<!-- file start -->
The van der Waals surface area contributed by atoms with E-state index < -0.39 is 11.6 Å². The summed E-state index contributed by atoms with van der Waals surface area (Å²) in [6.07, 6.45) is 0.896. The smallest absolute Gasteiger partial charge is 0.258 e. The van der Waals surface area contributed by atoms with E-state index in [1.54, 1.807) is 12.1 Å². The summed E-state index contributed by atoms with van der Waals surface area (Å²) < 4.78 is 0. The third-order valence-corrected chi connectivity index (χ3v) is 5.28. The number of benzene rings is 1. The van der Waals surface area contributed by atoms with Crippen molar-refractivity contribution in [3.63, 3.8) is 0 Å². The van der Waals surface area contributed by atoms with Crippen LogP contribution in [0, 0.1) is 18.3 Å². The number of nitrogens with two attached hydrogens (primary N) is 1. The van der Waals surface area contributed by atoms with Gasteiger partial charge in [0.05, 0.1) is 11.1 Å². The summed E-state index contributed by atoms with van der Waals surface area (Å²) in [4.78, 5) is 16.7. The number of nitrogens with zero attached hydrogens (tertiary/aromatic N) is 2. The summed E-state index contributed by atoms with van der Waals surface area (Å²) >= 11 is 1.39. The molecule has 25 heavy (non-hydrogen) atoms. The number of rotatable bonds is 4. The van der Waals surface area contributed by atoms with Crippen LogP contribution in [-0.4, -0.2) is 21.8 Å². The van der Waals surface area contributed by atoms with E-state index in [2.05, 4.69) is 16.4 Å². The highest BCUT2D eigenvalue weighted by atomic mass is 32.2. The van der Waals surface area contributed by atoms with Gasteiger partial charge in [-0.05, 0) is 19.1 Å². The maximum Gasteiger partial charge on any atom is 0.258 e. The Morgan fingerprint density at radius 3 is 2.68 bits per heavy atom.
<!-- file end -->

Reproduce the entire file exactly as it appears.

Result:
The van der Waals surface area contributed by atoms with E-state index < -0.39 is 11.6 Å². The summed E-state index contributed by atoms with van der Waals surface area (Å²) in [6.07, 6.45) is 0.896. The smallest absolute Gasteiger partial charge is 0.258 e. The van der Waals surface area contributed by atoms with E-state index in [1.54, 1.807) is 12.1 Å². The summed E-state index contributed by atoms with van der Waals surface area (Å²) < 4.78 is 0. The third-order valence-corrected chi connectivity index (χ3v) is 5.28. The number of benzene rings is 1. The van der Waals surface area contributed by atoms with Crippen molar-refractivity contribution in [3.63, 3.8) is 0 Å². The van der Waals surface area contributed by atoms with Crippen LogP contribution in [0, 0.1) is 18.3 Å². The number of nitrogens with two attached hydrogens (primary N) is 1. The van der Waals surface area contributed by atoms with Gasteiger partial charge in [0.05, 0.1) is 11.1 Å². The summed E-state index contributed by atoms with van der Waals surface area (Å²) in [4.78, 5) is 16.7. The number of nitrogens with zero attached hydrogens (tertiary/aromatic N) is 2. The summed E-state index contributed by atoms with van der Waals surface area (Å²) >= 11 is 1.39. The molecule has 25 heavy (non-hydrogen) atoms. The number of rotatable bonds is 4. The van der Waals surface area contributed by atoms with Crippen LogP contribution in [-0.4, -0.2) is 21.8 Å². The van der Waals surface area contributed by atoms with E-state index in [2.05, 4.69) is 16.4 Å². The highest BCUT2D eigenvalue weighted by atomic mass is 32.2. The van der Waals surface area contributed by atoms with Gasteiger partial charge in [-0.05, 0) is 19.1 Å². The maximum Gasteiger partial charge on any atom is 0.258 e. The Morgan fingerprint density at radius 3 is 2.68 bits per heavy atom.